Scandinavian Airlines hit by cyberattack, ‘Anonymous Sudan’ claims responsibility
A cyberattack on Scandinavian Airlines (SAS) knocked its website offline and exposed some customer data on Tuesday. Customers who attempted to log into the SAS mobile app were sent to someone else’s account and had access to their contact information and itineraries, among other things.
SAS said in a statement that there was “no risk that this information could be exploited” and that passport details were not part of the compromised information, according to a company statement. SAS is the flagship carrier for Denmark, Norway and Sweden and did not respond to The Record’s request for more information about how many customers were affected by the breach.
It was a tough Valentine’s Tuesday for Sweden more generally. A cyberattack took its national public television broadcaster, SVT, offline temporarily and a number of its companies, universities and telecom operators were also on the receiving end of cyberattacks.
A group calling themselves “Anonymous Sudan” took responsibility for both attacks, and SVT said in a statement posted on its website that the group blamed the burning of a Quran during demonstrations in January protests in Stockholm for motivating the attacks. A statement by people claiming to be part of Anonymous Sudan posted a statement on Telegram saying as much.
“We will continue the attacks in a large and violent manner, if an official apology is not issued by the Swedish government regarding the burning of the Quran,” the group said.
Meanwhile, pro-Russian hackers from the UserSec group said on Telegram they were helping Anonymous Sudan attack Sweden’s airports.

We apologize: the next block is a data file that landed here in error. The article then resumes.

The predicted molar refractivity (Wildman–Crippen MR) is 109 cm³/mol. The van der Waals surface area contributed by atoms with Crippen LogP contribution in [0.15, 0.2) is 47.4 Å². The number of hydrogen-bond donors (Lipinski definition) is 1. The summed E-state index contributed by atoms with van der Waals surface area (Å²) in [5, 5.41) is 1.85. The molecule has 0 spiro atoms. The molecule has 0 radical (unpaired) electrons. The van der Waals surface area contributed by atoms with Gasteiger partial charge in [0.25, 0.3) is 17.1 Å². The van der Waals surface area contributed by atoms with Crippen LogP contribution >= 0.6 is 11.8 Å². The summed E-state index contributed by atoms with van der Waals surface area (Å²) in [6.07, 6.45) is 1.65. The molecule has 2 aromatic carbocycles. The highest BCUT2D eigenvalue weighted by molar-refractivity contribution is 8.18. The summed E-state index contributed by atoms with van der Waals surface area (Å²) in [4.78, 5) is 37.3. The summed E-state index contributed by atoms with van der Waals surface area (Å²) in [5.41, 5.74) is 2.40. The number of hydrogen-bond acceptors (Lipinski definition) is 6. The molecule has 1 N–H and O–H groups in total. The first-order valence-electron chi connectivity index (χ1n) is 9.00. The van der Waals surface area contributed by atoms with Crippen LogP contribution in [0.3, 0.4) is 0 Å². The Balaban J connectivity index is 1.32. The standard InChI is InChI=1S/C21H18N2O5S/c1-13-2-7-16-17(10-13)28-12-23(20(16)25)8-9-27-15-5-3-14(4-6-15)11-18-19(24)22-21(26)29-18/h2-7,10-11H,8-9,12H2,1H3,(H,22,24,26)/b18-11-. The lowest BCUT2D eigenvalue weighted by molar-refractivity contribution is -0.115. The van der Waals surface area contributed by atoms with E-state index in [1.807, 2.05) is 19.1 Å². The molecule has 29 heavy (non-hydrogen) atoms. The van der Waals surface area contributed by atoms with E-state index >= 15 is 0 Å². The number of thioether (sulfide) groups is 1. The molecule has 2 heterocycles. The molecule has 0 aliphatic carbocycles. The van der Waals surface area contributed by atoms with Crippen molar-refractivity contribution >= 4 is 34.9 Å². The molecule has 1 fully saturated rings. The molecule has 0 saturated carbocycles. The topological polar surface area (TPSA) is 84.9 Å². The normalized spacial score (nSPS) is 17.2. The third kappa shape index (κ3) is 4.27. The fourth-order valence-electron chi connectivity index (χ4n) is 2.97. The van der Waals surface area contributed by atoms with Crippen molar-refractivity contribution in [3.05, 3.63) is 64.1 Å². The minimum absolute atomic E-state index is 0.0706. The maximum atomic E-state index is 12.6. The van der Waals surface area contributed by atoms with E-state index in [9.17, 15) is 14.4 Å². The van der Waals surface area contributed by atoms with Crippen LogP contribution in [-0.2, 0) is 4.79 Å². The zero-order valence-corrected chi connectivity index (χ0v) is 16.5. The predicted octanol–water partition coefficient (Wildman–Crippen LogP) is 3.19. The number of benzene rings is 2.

Earlier on Tuesday, hackers from a group called Al-Toufan claimed responsibility for taking down websites for Bahrain’s international airport, its state news agency, and a chamber of commerce. They said it was to mark the 12-year anniversary of the country’s Arab Spring uprisings.
The Bahrain airport website was unavailable for at least a half an hour on Tuesday. As of Wednesday, the group appears to be continuing its attacks on other companies and organizations in Bahrain.
Over the past few months, airlines around the world have increasingly suffered from cyberattacks and technical issues. Lufthansa was forced to cancel or divert flights to Germany’s busiest airport in Frankfurt on Wednesday due to an IT failure that left thousands of passengers stranded.
In January, a technical glitch crippled thousands of flights across the United States. A preliminary investigation has traced the issue to a damaged database file, with no evidence that hackers were behind it, though U.S. officials cautioned that much of the country’s aviation industry uses outdated systems, making them easy targets for criminal and nation-state hackers who want to wreck havoc.
The White House organized meetings with aviation industry leaders aimed at seeing if there are ways to beef up cybersecurity alongside that of other key sectors of the American economy. In the meantime, U.S. officials want to require that all cybersecurity incidents experienced by aviation firms are reported to the Cybersecurity and Infrastructure Security Agency (CISA) within 24 hours.
Daryna Antoniuk is a freelance reporter for Recorded Future News based in Ukraine. She writes about cybersecurity startups, cyberattacks in Eastern Europe and the state of the cyberwar between Ukraine and Russia. She previously was a tech reporter for Forbes Ukraine. Her work has also been published at Sifted, The Kyiv Independent and The Kyiv Post.